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Apple will not be forced to share details of its next-generation iPhone and iPad devices with rival smartphone manufacturer Samsung in the near future, after the judge presiding over its lawsuit admitted the Korean vendor was overreaching with its request, FOSSpatents reports.
With Apple’s previous motion to get access to Samsung’s latest products approved, the Korean electronics giant issued the same request claiming that it was equally legitimate as its Cupertino-based rival, and only yesterday was an initial decision reached.
On Tuesday, judge Lucy Koh decided that Samsung’s motion would be denied in the short-term, noting that Apple’s request was more justified and that Samsung’s request to see its rivals newest devices was not equal to Apple’s request to receive samples of devices that had already been handed out to members of the public.
As a result, the judge deemed Samsung to be overreaching, despite its entitlement to “parity” in the case.
Unfortunately for Apple, the issued court order suggests the company will not be able to get a preliminary injunction against the sale of certain Samsung products in the US. The court may be forced to evaluate sales when Apple can present its iPhone 5 and iPad 3 devices, whenever that may be.
Moving on, Apple may be forced to show the courts its latest iPhone device, in order to convince the judge that its products are being copied. FOSSpatent’s Florian Mueller explains:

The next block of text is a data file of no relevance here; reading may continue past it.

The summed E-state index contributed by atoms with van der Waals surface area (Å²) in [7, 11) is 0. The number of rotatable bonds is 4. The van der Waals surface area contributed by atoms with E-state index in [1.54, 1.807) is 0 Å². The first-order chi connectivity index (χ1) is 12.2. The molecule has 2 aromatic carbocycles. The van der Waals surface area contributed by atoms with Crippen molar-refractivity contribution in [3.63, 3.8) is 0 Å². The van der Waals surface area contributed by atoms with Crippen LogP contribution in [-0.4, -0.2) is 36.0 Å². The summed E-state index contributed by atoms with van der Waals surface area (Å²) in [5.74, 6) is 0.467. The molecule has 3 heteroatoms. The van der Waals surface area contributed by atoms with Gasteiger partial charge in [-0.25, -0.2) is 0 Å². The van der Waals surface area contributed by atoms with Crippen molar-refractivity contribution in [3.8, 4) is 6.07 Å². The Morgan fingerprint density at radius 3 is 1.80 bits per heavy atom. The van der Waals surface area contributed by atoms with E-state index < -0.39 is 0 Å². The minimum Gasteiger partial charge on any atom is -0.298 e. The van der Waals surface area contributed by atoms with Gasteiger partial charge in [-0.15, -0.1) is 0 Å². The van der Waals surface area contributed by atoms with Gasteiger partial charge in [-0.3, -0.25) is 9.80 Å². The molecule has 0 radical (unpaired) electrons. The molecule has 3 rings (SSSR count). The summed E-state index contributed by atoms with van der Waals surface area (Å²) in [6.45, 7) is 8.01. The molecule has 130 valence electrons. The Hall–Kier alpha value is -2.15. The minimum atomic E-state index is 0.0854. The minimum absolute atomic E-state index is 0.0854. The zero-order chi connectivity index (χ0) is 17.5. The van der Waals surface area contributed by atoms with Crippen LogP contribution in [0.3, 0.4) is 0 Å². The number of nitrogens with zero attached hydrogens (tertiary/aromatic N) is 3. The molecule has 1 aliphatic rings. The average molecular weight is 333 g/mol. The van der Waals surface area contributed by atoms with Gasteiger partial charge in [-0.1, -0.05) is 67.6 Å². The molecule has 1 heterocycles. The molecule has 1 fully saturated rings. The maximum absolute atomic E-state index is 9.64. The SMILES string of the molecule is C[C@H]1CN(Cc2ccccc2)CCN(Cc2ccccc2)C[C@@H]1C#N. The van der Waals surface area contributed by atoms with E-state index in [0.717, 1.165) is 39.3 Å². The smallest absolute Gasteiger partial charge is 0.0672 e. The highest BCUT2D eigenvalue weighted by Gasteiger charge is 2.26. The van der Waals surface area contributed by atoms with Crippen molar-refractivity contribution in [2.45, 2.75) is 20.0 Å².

If Apple requested an injunction against the Galaxy phones, Samsung would certainly argue that a new iPhone will be released in the near term. In yesterday’s order, the judge also notes “that Apple’s past history of releasing a new iPhone each June over the past four years supports an inference that the next generation iPhone will be forthcoming.”
If Apple can present the iPhone 5 to the court and show that the alleged problem of “consumer confusion” is essentially the same as currently (in terms of similarities between the Galaxy handset and the iPhone 4), Apple’s motion for an injunction is no less likely to succeed (though it’s clear that Samsung would try to overstate any possible differences in design).
It looks as if a decision could be reached for the iPad before the iPhone if Apple proceeds with caution, with Mueller believing an sales injunction against Samsung could be risking for the Cupertino-based company.
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